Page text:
Marathon board bows to neighborhood opposition, axes proposed apartment complex from 36 units to 12

Residents of 64th Street turn out en masse Thursday.
Residents of 64th Street turn out en masse Thursday.

More than 50 residents living on or near 64th Street oceanside in Marathon let the Marathon Planning Commission hear that they don't want a 36-unit apartment complex in their neighborhood.

In the end, commissioners bowed, voting Thursday to allow 12 units, far fewer than Anchorage Homes LCC sought.

Residents expressed concern about increased traffic on the street, which they said is already too narrow for the 16 houses already there.

"I have a Habitat [for Humanity] home on 64th Street and all I can think of is all the traffic that will go up and down the street and how it'll affect all the children on the street," Tracy Garcia said. "I'm 100 percent for affordable housing, just not in this area. There are plenty of other grassy areas in Marathon where they can have their own street."

Garcia was one of about 10 people who spoke out against the development at the planning board's meeting at the city's main firehouse.

If the 12 apartments get the OK from the City Council, they would likely be built and overseen by Wendover Housing Partners, which built and owns Flagler Village and Banyan Grove on Stock Island.

They would likely be two- and three-bedroom units and aimed at people who are considered low and very low income. A family of four in Marathon with a household income of $69,800 is considered low income; the same family with an income of $43,650 is considered very low income.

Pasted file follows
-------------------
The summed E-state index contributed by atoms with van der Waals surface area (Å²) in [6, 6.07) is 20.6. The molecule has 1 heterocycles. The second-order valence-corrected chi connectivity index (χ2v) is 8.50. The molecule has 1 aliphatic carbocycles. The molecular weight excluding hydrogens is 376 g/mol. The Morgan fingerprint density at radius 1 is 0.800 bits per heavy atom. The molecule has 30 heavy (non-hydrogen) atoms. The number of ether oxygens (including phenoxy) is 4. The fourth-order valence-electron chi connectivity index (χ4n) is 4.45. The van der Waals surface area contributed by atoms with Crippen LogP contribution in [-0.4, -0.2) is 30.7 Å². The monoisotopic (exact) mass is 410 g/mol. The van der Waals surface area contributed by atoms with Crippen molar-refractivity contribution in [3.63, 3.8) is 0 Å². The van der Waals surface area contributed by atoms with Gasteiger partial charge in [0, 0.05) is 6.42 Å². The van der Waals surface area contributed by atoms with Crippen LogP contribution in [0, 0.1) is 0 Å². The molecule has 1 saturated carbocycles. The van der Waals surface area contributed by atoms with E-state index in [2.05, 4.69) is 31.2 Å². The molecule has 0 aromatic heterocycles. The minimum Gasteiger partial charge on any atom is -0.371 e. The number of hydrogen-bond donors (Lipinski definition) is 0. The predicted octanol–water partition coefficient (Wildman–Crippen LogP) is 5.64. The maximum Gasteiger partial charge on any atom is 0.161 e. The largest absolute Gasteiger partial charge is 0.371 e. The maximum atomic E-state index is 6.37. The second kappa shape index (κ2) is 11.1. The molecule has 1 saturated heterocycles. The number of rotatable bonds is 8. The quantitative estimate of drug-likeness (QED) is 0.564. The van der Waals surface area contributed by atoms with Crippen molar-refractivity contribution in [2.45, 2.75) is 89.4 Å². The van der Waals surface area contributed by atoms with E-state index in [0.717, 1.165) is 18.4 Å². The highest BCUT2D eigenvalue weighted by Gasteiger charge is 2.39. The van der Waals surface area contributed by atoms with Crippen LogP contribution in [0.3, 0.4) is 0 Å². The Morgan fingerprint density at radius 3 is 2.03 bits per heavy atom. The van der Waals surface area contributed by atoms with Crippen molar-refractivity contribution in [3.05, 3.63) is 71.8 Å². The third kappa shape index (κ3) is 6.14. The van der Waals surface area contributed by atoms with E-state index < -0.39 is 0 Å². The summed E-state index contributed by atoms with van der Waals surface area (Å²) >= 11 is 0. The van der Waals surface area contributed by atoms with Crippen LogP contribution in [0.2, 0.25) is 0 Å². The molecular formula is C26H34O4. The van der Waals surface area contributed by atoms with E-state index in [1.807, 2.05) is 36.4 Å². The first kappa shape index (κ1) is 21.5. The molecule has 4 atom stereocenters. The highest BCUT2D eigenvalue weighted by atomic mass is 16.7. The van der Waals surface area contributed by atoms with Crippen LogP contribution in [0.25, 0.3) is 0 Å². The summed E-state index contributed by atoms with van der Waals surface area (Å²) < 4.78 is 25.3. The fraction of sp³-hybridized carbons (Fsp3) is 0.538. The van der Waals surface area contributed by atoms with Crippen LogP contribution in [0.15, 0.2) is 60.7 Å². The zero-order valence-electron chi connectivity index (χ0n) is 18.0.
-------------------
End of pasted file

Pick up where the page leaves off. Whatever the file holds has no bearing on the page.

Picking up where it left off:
Karen Buckley echoed Garcia's concerns about the impact the apartments would have on traffic and children playing outside.

"I have an ongoing issue with the traffic entering and exiting on 64th street. This many number of cars coming in and out is not safe for the residents," Buckley said. 

Attorney Gregory Oropeza, who represented Anchorage Homes, suggested installing traffic cameras on the road at the expense of the developer to help curb speeding traffic. He also claimed the apartments would improve wetlands since landscaping and maintaining a seawall is part of the project.

Parking is also an issue.

"We have an obligation provide more parking. If we violate, the city of Marathon can withhold the certificate of occupancy," Oropeza said.

"It's just way too concentrated for that neighborhood, let alone affordable housing," Commissioner Jeff Smith said. "I'm for everyone making money, but I do have an issue with the density and community."

When the planning commissioners OK'd 12 units, the residents cheered.

The project will have its first hearing this Tuesday at the Marathon City Council meeting, scheduled for 5:30 p.m. at the Marathon Government Center.